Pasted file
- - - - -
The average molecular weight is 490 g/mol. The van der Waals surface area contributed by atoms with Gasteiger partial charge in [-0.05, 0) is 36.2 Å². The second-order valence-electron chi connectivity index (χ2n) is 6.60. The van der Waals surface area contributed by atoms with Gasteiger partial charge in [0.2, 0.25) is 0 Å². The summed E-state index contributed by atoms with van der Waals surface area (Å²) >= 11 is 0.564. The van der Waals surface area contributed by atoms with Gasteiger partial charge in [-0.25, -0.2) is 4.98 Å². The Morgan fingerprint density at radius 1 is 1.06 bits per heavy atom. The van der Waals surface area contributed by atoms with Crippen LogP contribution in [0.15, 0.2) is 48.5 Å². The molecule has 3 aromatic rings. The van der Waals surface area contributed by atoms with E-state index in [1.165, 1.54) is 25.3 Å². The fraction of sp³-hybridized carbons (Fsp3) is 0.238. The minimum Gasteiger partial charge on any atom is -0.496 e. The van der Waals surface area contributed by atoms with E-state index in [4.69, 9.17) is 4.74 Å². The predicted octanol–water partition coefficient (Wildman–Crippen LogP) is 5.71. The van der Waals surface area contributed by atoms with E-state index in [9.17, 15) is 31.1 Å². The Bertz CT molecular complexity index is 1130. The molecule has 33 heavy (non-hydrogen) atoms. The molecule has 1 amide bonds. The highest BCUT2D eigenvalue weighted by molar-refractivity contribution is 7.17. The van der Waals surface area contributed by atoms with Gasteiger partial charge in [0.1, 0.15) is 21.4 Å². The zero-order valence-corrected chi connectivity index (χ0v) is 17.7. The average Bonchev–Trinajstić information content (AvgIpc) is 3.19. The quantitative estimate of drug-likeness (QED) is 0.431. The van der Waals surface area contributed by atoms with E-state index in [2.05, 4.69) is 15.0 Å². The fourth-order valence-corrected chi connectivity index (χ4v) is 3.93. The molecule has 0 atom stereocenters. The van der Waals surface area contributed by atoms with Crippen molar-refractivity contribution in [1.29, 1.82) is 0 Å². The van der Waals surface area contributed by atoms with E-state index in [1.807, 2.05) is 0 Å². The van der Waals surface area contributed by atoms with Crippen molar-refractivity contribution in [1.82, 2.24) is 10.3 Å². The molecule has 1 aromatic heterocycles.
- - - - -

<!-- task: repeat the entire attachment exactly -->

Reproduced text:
The average molecular weight is 490 g/mol. The van der Waals surface area contributed by atoms with Gasteiger partial charge in [-0.05, 0) is 36.2 Å². The second-order valence-electron chi connectivity index (χ2n) is 6.60. The van der Waals surface area contributed by atoms with Gasteiger partial charge in [0.2, 0.25) is 0 Å². The summed E-state index contributed by atoms with van der Waals surface area (Å²) >= 11 is 0.564. The van der Waals surface area contributed by atoms with Gasteiger partial charge in [-0.25, -0.2) is 4.98 Å². The Morgan fingerprint density at radius 1 is 1.06 bits per heavy atom. The van der Waals surface area contributed by atoms with Crippen LogP contribution in [0.15, 0.2) is 48.5 Å². The molecule has 3 aromatic rings. The van der Waals surface area contributed by atoms with E-state index in [1.165, 1.54) is 25.3 Å². The fraction of sp³-hybridized carbons (Fsp3) is 0.238. The minimum Gasteiger partial charge on any atom is -0.496 e. The van der Waals surface area contributed by atoms with E-state index in [4.69, 9.17) is 4.74 Å². The predicted octanol–water partition coefficient (Wildman–Crippen LogP) is 5.71. The van der Waals surface area contributed by atoms with E-state index in [9.17, 15) is 31.1 Å². The Bertz CT molecular complexity index is 1130. The molecule has 33 heavy (non-hydrogen) atoms. The molecule has 1 amide bonds. The highest BCUT2D eigenvalue weighted by molar-refractivity contribution is 7.17. The van der Waals surface area contributed by atoms with Gasteiger partial charge in [0.1, 0.15) is 21.4 Å². The zero-order valence-corrected chi connectivity index (χ0v) is 17.7. The average Bonchev–Trinajstić information content (AvgIpc) is 3.19. The quantitative estimate of drug-likeness (QED) is 0.431. The van der Waals surface area contributed by atoms with E-state index in [2.05, 4.69) is 15.0 Å². The fourth-order valence-corrected chi connectivity index (χ4v) is 3.93. The molecule has 0 atom stereocenters. The van der Waals surface area contributed by atoms with Crippen molar-refractivity contribution in [1.29, 1.82) is 0 Å². The van der Waals surface area contributed by atoms with E-state index in [1.807, 2.05) is 0 Å². The van der Waals surface area contributed by atoms with Crippen molar-refractivity contribution in [1.82, 2.24) is 10.3 Å². The molecule has 1 aromatic heterocycles.